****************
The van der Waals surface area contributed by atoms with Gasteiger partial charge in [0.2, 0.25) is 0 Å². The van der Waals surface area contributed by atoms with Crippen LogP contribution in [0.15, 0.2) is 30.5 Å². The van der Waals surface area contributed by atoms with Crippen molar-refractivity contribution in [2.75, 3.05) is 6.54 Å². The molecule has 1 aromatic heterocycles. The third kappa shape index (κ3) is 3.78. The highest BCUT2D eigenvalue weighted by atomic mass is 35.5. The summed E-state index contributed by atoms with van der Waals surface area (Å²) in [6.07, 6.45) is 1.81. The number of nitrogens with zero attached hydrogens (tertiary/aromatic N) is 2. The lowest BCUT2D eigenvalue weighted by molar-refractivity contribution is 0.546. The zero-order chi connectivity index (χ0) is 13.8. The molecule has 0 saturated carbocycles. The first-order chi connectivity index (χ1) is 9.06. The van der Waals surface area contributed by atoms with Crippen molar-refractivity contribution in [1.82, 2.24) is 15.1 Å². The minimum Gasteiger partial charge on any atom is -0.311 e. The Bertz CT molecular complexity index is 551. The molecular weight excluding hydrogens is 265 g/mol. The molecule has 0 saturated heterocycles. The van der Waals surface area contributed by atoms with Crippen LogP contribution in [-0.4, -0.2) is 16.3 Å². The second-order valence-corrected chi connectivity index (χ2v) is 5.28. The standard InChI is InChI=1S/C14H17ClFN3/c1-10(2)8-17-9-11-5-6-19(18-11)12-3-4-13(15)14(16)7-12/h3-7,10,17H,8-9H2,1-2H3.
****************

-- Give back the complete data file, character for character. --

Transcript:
The van der Waals surface area contributed by atoms with Gasteiger partial charge in [0.2, 0.25) is 0 Å². The van der Waals surface area contributed by atoms with Crippen LogP contribution in [0.15, 0.2) is 30.5 Å². The van der Waals surface area contributed by atoms with Crippen molar-refractivity contribution in [2.75, 3.05) is 6.54 Å². The molecule has 1 aromatic heterocycles. The third kappa shape index (κ3) is 3.78. The highest BCUT2D eigenvalue weighted by atomic mass is 35.5. The summed E-state index contributed by atoms with van der Waals surface area (Å²) in [6.07, 6.45) is 1.81. The number of nitrogens with zero attached hydrogens (tertiary/aromatic N) is 2. The lowest BCUT2D eigenvalue weighted by molar-refractivity contribution is 0.546. The zero-order chi connectivity index (χ0) is 13.8. The molecule has 0 saturated carbocycles. The first-order chi connectivity index (χ1) is 9.06. The van der Waals surface area contributed by atoms with Crippen molar-refractivity contribution in [1.82, 2.24) is 15.1 Å². The minimum Gasteiger partial charge on any atom is -0.311 e. The Bertz CT molecular complexity index is 551. The molecular weight excluding hydrogens is 265 g/mol. The molecule has 0 saturated heterocycles. The van der Waals surface area contributed by atoms with Crippen LogP contribution in [-0.4, -0.2) is 16.3 Å². The second-order valence-corrected chi connectivity index (χ2v) is 5.28. The standard InChI is InChI=1S/C14H17ClFN3/c1-10(2)8-17-9-11-5-6-19(18-11)12-3-4-13(15)14(16)7-12/h3-7,10,17H,8-9H2,1-2H3.